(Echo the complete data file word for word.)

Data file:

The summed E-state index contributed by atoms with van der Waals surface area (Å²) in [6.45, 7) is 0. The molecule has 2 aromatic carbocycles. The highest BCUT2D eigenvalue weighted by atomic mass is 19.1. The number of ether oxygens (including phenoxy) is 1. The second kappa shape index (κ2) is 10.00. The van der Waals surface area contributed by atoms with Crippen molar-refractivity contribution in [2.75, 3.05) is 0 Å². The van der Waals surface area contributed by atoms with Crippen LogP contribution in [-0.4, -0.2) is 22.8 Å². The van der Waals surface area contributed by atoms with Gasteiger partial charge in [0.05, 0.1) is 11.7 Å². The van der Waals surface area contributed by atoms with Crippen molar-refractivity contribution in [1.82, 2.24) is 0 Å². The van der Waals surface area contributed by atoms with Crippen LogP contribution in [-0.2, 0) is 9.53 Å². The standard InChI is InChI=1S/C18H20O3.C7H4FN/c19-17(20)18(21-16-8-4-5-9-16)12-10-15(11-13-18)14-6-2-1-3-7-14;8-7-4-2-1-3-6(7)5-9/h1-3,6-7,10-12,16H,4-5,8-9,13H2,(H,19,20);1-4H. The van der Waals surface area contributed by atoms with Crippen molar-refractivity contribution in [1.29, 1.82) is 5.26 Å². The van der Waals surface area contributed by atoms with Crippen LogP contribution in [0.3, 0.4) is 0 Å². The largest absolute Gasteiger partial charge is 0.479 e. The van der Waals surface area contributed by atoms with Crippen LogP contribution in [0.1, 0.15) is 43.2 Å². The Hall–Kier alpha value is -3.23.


The summed E-state index contributed by atoms with van der Waals surface area (Å²) in [6.45, 7) is 0. The molecule has 2 aromatic carbocycles. The highest BCUT2D eigenvalue weighted by atomic mass is 19.1. The number of ether oxygens (including phenoxy) is 1. The second kappa shape index (κ2) is 10.00. The van der Waals surface area contributed by atoms with Crippen molar-refractivity contribution in [2.75, 3.05) is 0 Å². The van der Waals surface area contributed by atoms with Crippen LogP contribution in [-0.4, -0.2) is 22.8 Å². The van der Waals surface area contributed by atoms with Gasteiger partial charge in [0.05, 0.1) is 11.7 Å². The van der Waals surface area contributed by atoms with Crippen molar-refractivity contribution in [1.82, 2.24) is 0 Å². The van der Waals surface area contributed by atoms with Crippen LogP contribution in [-0.2, 0) is 9.53 Å². The standard InChI is InChI=1S/C18H20O3.C7H4FN/c19-17(20)18(21-16-8-4-5-9-16)12-10-15(11-13-18)14-6-2-1-3-7-14;8-7-4-2-1-3-6(7)5-9/h1-3,6-7,10-12,16H,4-5,8-9,13H2,(H,19,20);1-4H. The van der Waals surface area contributed by atoms with Crippen molar-refractivity contribution in [1.29, 1.82) is 5.26 Å². The van der Waals surface area contributed by atoms with Crippen LogP contribution in [0.3, 0.4) is 0 Å². The largest absolute Gasteiger partial charge is 0.479 e. The van der Waals surface area contributed by atoms with Crippen LogP contribution in [0.1, 0.15) is 43.2 Å². The Hall–Kier alpha value is -3.23.